Great interview on mixergy today. Simon Sinek, author of the book Start with Why explains his theory on leadership, success and passion. Essentially, many people get stuck on “What” they do and “How” they do it. But each individual’s passion, and their ability to attract others and be successful, depends on WHY they are driven to do the work. Simon clearly shows how magnetic passion can be – both through examples and his own passion for his life’s work.
People don’t buy what you do. They buy why you do it. And what you do servers as the tangible proof of what you believe.
Passion for the idea is more important than a desire to get rich and famous. He compares the Wright Brothers, who self-funded their flying machine, to Samuel Langley, who had significant funding and hired the best engineers. The most successful startups are driven by the Why – not making money or retiring early. Think about Facebook and Craigslist.
He also uses Apple as an example. They clearly start with the why – a great user experience – which then drives what they do and how they do it.
Day to day, It’s easy to fall into a trap where you are just thinking about what you do and how you do it. When you lose sight of the why, you lose motivation. Simon explains how this happened a few years into his own startup. He talks about how great it is when you quit your job to pursue your passion. Your focus on the Why inspires friends to quit their jobs and follow you – not because you’re trying to get rich, but because you have a similar vision. But after a few years, a startup can be draining, and he lost sight of why he was doing the work. Without motivation, he found himself on the verge of depression.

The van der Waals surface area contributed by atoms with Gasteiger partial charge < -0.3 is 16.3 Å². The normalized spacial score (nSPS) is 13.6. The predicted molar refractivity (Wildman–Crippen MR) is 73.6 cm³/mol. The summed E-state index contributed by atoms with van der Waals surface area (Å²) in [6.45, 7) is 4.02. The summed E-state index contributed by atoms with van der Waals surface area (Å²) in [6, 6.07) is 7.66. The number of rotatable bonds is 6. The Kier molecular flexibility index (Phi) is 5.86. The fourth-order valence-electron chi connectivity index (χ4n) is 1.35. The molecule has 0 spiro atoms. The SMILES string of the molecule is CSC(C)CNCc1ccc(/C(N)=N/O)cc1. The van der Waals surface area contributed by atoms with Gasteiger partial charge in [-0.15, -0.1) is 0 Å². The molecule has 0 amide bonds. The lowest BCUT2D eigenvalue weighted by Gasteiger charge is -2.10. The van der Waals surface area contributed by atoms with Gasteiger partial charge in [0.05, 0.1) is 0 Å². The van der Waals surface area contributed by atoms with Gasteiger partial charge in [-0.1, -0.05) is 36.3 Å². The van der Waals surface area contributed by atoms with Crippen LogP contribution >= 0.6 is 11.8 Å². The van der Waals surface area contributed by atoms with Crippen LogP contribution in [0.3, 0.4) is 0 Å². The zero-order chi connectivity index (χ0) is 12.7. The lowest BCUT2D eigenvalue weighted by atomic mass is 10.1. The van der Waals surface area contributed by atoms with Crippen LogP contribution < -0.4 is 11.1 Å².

When I think about my own life experience, this theory makes sense. When I started at Microsoft, I was on a new team whose leader set a clear purpose: to beat Google on customer service. We knew our product was inferior, but we also knew that advertisers were getting fed up with Google’s support system – and we set forth to attract and retain customers with superior service, a factor we could control. When I left Microsoft, I wasn’t sure why I was doing the work I was doing. Over time, my only purpose became a paycheck. Like Simon, I didn’t want to get out of bed in the morning. I’ve seen the other side of this theory in action since I started LazyMeter. When I state the problem I’m trying to solve, people get excited. Many people I speak to about what I’m doing think about leaving their own jobs as well. Everyone wants to have a passion for what they’re working on, yet it’s easy to end up in a situation where you have no passion at all.
For those thinking of founding a startup, be sure you are passionate about why you are doing it. I’ve met a surprising number of entreupreneurs whose only Why is “I was tired of my job and this was the first idea I had”. I usually lose interest in their project immediately. When you talk about why you are doing your project, you attract followers. The more people you talk to, the more that will be available to help you. And the more clear your goal is, the better your product will be.